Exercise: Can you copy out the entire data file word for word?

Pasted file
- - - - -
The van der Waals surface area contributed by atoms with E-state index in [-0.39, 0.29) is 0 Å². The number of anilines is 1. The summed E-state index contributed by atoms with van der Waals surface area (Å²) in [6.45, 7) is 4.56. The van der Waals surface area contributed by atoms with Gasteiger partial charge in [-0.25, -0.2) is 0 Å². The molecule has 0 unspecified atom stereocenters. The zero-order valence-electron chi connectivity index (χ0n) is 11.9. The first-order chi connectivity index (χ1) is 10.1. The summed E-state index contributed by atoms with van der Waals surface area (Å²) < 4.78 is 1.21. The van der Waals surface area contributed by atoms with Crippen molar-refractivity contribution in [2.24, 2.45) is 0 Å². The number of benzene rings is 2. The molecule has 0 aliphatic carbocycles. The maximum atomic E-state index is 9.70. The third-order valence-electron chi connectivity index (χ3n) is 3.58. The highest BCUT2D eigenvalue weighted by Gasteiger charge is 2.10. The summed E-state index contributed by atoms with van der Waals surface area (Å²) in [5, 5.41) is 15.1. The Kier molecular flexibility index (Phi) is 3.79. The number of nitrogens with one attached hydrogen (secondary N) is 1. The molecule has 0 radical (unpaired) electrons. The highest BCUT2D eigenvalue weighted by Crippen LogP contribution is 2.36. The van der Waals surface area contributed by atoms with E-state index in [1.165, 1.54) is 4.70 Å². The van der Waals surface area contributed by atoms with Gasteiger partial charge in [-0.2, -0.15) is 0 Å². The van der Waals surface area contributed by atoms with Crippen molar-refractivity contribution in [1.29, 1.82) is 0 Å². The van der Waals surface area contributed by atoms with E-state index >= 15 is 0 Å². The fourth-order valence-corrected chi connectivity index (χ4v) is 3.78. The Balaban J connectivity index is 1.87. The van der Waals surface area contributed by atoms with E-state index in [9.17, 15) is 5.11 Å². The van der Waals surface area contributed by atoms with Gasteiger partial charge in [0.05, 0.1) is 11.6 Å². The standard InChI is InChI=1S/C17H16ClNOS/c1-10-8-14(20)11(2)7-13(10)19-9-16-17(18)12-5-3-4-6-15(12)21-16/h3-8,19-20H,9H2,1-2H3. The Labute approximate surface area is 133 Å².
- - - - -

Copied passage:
The van der Waals surface area contributed by atoms with E-state index in [-0.39, 0.29) is 0 Å². The number of anilines is 1. The summed E-state index contributed by atoms with van der Waals surface area (Å²) in [6.45, 7) is 4.56. The van der Waals surface area contributed by atoms with Gasteiger partial charge in [-0.25, -0.2) is 0 Å². The molecule has 0 unspecified atom stereocenters. The zero-order valence-electron chi connectivity index (χ0n) is 11.9. The first-order chi connectivity index (χ1) is 10.1. The summed E-state index contributed by atoms with van der Waals surface area (Å²) < 4.78 is 1.21. The van der Waals surface area contributed by atoms with Crippen molar-refractivity contribution in [2.24, 2.45) is 0 Å². The number of benzene rings is 2. The molecule has 0 aliphatic carbocycles. The maximum atomic E-state index is 9.70. The third-order valence-electron chi connectivity index (χ3n) is 3.58. The highest BCUT2D eigenvalue weighted by Gasteiger charge is 2.10. The summed E-state index contributed by atoms with van der Waals surface area (Å²) in [5, 5.41) is 15.1. The Kier molecular flexibility index (Phi) is 3.79. The number of nitrogens with one attached hydrogen (secondary N) is 1. The molecule has 0 radical (unpaired) electrons. The highest BCUT2D eigenvalue weighted by Crippen LogP contribution is 2.36. The van der Waals surface area contributed by atoms with E-state index in [1.165, 1.54) is 4.70 Å². The van der Waals surface area contributed by atoms with Gasteiger partial charge in [-0.2, -0.15) is 0 Å². The van der Waals surface area contributed by atoms with Crippen molar-refractivity contribution in [1.29, 1.82) is 0 Å². The van der Waals surface area contributed by atoms with E-state index >= 15 is 0 Å². The fourth-order valence-corrected chi connectivity index (χ4v) is 3.78. The Balaban J connectivity index is 1.87. The van der Waals surface area contributed by atoms with E-state index in [9.17, 15) is 5.11 Å². The van der Waals surface area contributed by atoms with Gasteiger partial charge in [0.05, 0.1) is 11.6 Å². The standard InChI is InChI=1S/C17H16ClNOS/c1-10-8-14(20)11(2)7-13(10)19-9-16-17(18)12-5-3-4-6-15(12)21-16/h3-8,19-20H,9H2,1-2H3. The Labute approximate surface area is 133 Å².